• the relative difference of Purcell factors of positive and negative chiral sources

    (15)
  • the relative difference of Purcell factors ensuring a large

    (16)
  • the relative difference of scattered helicity in the far-field

    (17)
  • the relative difference of scattered helicity ensuring a large

    (18)

Fig. 5 shows the result of the optimization of all nine parameters for the relative difference of Purcell factors . The sensitivity of the objective value with respect to the three most sensitive parameters , and is given. On the -axis the variation of the parameters in nm and on the -axis the predicted change of the objective function is shown. These predictions are derived from Gaussian regression and their standard deviation is depicted with dashed lines.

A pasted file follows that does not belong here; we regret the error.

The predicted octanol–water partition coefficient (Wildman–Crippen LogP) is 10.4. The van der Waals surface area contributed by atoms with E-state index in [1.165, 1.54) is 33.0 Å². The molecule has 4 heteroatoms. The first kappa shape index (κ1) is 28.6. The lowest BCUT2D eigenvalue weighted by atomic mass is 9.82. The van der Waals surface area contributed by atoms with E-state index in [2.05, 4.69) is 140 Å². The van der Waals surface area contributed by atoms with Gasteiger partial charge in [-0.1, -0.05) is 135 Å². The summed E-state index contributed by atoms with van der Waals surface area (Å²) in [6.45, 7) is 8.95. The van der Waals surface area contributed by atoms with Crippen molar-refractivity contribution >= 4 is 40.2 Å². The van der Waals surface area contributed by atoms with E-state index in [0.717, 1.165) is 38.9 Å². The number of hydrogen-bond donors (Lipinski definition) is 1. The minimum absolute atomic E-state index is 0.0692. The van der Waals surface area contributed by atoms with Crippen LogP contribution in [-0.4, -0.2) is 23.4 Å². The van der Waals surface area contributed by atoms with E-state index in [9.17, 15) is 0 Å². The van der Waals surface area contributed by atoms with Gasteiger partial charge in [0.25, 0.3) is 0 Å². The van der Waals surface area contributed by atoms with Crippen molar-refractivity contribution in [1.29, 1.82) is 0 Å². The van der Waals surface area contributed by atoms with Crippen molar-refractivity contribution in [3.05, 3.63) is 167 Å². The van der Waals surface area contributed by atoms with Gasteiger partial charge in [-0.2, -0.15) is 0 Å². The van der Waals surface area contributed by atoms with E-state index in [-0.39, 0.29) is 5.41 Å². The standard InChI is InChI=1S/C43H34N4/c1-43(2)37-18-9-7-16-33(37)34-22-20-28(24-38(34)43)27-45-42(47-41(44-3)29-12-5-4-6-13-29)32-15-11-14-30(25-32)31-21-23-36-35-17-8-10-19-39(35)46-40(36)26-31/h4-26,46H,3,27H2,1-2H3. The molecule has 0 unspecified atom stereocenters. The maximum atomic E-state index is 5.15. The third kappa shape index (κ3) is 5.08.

Figure 4: Optimization of . Most sensitive parameters.
obj. fct. opt. geom. 8.38 1.65 -1.34 9.56 2.09 -1.28
Figure 5: Optimization of and . Purcell factors, their relative difference and optimal geometries.

The limits in the parameter space are analogous to the optimization of the dual dimer in the previous section. The detailed geometric parameters are given in Tab. 1. Five out of nine parameters are at the upper or lower limit of the parameter hypercube. A larger parameter space might therefore be beneficial for further optimization, however, larger violation of the dual symmetry is expected.

A minimal -factor of -1.34 is achieved by a highly achiral scatterer. Since the emission of negative chiral sources is larger for a negative -factor, the constitutent is as close as possible in the limited parameter space to the source which emits mostly to the right. However, a minimized could also be achieved by purely reducing . That is why, we change to the objective function to which ensures a large .